11.30.12 Issue #560 info@mckenziemgmt.com 1-877-777-6151 Forward This Newsletter

Gene St. Louis
VP Practice Solutions
McKenzie Management
Printer Friendly Version

Good to Great - Customer Service
By Gene St. Louis

“Good is the enemy of great; Complacency is a key reason that we have so little that becomes great. We don’t have great schools principally because we have good schools. We don’t have great government principally because we have good government. Few people attain great lives because it is just so easy to settle for a good life! People are NOT your most important asset. The RIGHT people are your most important asset! We expect that good-to-great leaders would begin by setting a new vision and strategy – instead we find that they first got the right people on the bus, the wrong people off the bus, and the right people in the right seats…. And then they figured out how to drive the bus. The old adage ‘People are your most important asset’ turns out to be wrong. The right people are your only asset.” - Jim Collins, author of Good to Great.

How do patients view your customer service? It all comes down to a few areas, i.e. customer service, employee morale and positive vs. negative image. Is attitude a contributing factor in customer service? You bet it is! I believe it is the top in one of four key factors in self-development, and ultimately customer service, that makes one practice good and another great. Dentistry has a lot to offer to someone with the right “will do” attitude vs. a “can do” attitude. I would rather have an employee with the right “will do” attitude then one with “can do” attitude any day. Let me explain.

ATTITUDE is the key factor to the “cycle of self-development.” There are four cycles to self-development:  Attitude, Knowledge, Practice and Skill. Every one of us goes through these cycles of development every time we are introduced to something new. Think of riding a bike, switching to digital radiographs, introducing ortho or implants in our practice, new materials, etc.  

Need to; Want to; Can do; Will do. Here is an example of each: I may know I need to work on accounts receivable because we have a large amount of money due to the practice, but I just don’t have the time to do it, so I don’t. I may want to work on the accounts receivable because the doctor has been really crabby and slow lately with very little in deposits, but the hygiene department and the fact we had someone out of the office sick caused me to get behind in my daily submittals of insurance claims and confirmations so I prioritized and worked on that instead. I know I can do the accounts receivables but why should I? I am already working past the time of the clinical team. I get in earlier too. Anyway, the other front desk person can do it and should do it. I do everything. I will do the accounts receivable because I am ultimately responsible and it is my job to make sure I balance my workload, I will fit it in a little bit everyday so that by the end of 7-10 days I have completed it.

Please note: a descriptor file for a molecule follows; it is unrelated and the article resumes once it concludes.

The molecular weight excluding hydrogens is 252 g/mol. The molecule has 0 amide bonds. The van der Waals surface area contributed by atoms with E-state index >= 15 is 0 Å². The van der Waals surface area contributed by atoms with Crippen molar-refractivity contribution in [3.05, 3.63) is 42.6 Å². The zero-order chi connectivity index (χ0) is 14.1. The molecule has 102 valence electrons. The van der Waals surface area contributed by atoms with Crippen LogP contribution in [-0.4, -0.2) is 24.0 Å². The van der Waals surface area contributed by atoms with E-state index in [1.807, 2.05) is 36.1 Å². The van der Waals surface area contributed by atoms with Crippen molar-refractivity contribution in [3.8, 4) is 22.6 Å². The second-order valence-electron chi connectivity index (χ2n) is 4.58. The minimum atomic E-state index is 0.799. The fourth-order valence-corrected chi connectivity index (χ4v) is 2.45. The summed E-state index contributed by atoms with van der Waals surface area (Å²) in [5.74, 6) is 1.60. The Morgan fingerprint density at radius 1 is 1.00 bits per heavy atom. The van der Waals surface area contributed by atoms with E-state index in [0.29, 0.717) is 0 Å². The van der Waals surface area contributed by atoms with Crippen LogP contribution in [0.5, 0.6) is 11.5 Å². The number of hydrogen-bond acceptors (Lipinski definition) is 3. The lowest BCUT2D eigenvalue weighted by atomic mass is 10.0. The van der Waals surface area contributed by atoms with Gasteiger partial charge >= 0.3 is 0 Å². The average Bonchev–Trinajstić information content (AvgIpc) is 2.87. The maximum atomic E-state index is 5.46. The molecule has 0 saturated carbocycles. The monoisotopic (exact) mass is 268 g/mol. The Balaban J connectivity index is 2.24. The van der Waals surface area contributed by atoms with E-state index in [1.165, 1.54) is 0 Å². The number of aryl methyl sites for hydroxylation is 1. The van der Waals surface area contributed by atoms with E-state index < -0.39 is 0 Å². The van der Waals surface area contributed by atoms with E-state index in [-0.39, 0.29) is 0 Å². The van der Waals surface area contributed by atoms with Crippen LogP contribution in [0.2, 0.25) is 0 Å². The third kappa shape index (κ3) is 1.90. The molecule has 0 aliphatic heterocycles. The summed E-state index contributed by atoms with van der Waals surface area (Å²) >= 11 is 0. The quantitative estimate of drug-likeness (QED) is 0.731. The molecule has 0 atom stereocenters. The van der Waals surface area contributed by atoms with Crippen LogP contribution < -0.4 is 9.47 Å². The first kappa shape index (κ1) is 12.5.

Understand techniques and processes of the systems or procedures. This is where most training stops! Why? Because most practices train by fire, meaning we find a warm body that may or may not have experience in dental and say “you are hired!” We are not clear with job descriptions or the systems within our practice. We repeat the same thing within the system over and over and expect different results.

Practice with training and coaching, practicing makes it permanent. Meaning when you were in dental school or hygiene school they didn’t let you see patients your first week, month and not until the end of sophomore or beginning of your junior year. You had to practice until you finally felt confident and comfortable with it. An example of this is purchasing new technology. Many times you are not perfect out the gate. You must practice and take more classes, etc. 

You achieve new levels of performance. Skill is knowledge and practice at its peak. You have mastered it. It is your competitive edge on other dental offices.

Struggling with attitude in your office? Begin with evaluating your office to see why you lack customer service or how to improve your customer service. Several key areas to help your team become more responsible are:

  1. Being a good leader means leading by example
  2. Effective communication is the foundation skill for building effective teams
  3. Encourage, don’t discourage
  4. Establish a culture that recognizes success and avoids blame for failure
  5. Avoid micro-managing
  6. Manage the system and lead the people (staff)
  7. Be available should team members require assistance on a given task
  8. Always recognize effort and reward it

 “You can accomplish anything in life, provided that you do not mind who gets credit.” - Harry S. Truman

You make a difference with patients and we make a difference with YOU. We will help you build enduring greatness through a blend of humility and professionalism in your office. Interested in how? Call 877-777-6151.

Interested in speaking to Gene about your practice concerns? Email gene@mckenziemgmt.com

Forward this article to a friend

McKenzie Newsletter Information:
To unsubscribe:
To discontinue receiving the Sally McKenzie eManagment newsletter,
click on the link at the very bottom of this page for instant removal,
To report technical problems with this newsletter or to request technical help,
please send a descriptive email to: webmaster@mckenziemgmt.com
To request services, products or general inquires about The McKenzie Company activities
please send a descriptive email to: info@mckenziemgmt.com
If you would like to have any of your dental practice concerns answered personally by Sally McKenzie,
please send a descriptive email to her at: sallymck@mckenziemgmt.com
Copyrights 1980-Present The McKenzie Company - All Rights Reserved.